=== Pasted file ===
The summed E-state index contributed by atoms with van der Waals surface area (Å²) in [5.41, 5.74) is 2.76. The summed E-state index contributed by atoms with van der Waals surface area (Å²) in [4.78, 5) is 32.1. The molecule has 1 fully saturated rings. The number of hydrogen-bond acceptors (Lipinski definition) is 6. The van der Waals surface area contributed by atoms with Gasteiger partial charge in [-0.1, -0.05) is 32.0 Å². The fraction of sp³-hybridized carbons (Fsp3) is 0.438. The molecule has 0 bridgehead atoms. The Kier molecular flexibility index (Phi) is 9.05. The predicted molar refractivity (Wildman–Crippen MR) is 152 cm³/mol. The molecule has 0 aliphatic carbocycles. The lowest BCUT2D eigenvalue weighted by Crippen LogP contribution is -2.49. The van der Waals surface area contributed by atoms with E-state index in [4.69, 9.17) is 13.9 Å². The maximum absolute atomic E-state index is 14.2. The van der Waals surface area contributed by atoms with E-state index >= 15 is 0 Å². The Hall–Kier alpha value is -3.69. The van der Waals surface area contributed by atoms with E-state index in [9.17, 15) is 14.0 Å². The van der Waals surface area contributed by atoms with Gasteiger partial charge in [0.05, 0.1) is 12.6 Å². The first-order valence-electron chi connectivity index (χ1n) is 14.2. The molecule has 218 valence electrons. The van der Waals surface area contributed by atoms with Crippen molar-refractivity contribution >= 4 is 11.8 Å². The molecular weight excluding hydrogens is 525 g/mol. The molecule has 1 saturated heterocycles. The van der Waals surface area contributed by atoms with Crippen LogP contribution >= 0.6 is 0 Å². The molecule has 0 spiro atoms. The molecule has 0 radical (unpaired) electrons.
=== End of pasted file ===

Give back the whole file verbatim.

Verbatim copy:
The summed E-state index contributed by atoms with van der Waals surface area (Å²) in [5.41, 5.74) is 2.76. The summed E-state index contributed by atoms with van der Waals surface area (Å²) in [4.78, 5) is 32.1. The molecule has 1 fully saturated rings. The number of hydrogen-bond acceptors (Lipinski definition) is 6. The van der Waals surface area contributed by atoms with Gasteiger partial charge in [-0.1, -0.05) is 32.0 Å². The fraction of sp³-hybridized carbons (Fsp3) is 0.438. The molecule has 0 bridgehead atoms. The Kier molecular flexibility index (Phi) is 9.05. The predicted molar refractivity (Wildman–Crippen MR) is 152 cm³/mol. The molecule has 0 aliphatic carbocycles. The lowest BCUT2D eigenvalue weighted by Crippen LogP contribution is -2.49. The van der Waals surface area contributed by atoms with E-state index in [4.69, 9.17) is 13.9 Å². The maximum absolute atomic E-state index is 14.2. The van der Waals surface area contributed by atoms with E-state index >= 15 is 0 Å². The Hall–Kier alpha value is -3.69. The van der Waals surface area contributed by atoms with E-state index in [9.17, 15) is 14.0 Å². The van der Waals surface area contributed by atoms with Gasteiger partial charge in [0.05, 0.1) is 12.6 Å². The first-order valence-electron chi connectivity index (χ1n) is 14.2. The molecule has 218 valence electrons. The van der Waals surface area contributed by atoms with Crippen molar-refractivity contribution >= 4 is 11.8 Å². The molecular weight excluding hydrogens is 525 g/mol. The molecule has 1 saturated heterocycles. The van der Waals surface area contributed by atoms with Crippen LogP contribution >= 0.6 is 0 Å². The molecule has 0 spiro atoms. The molecule has 0 radical (unpaired) electrons.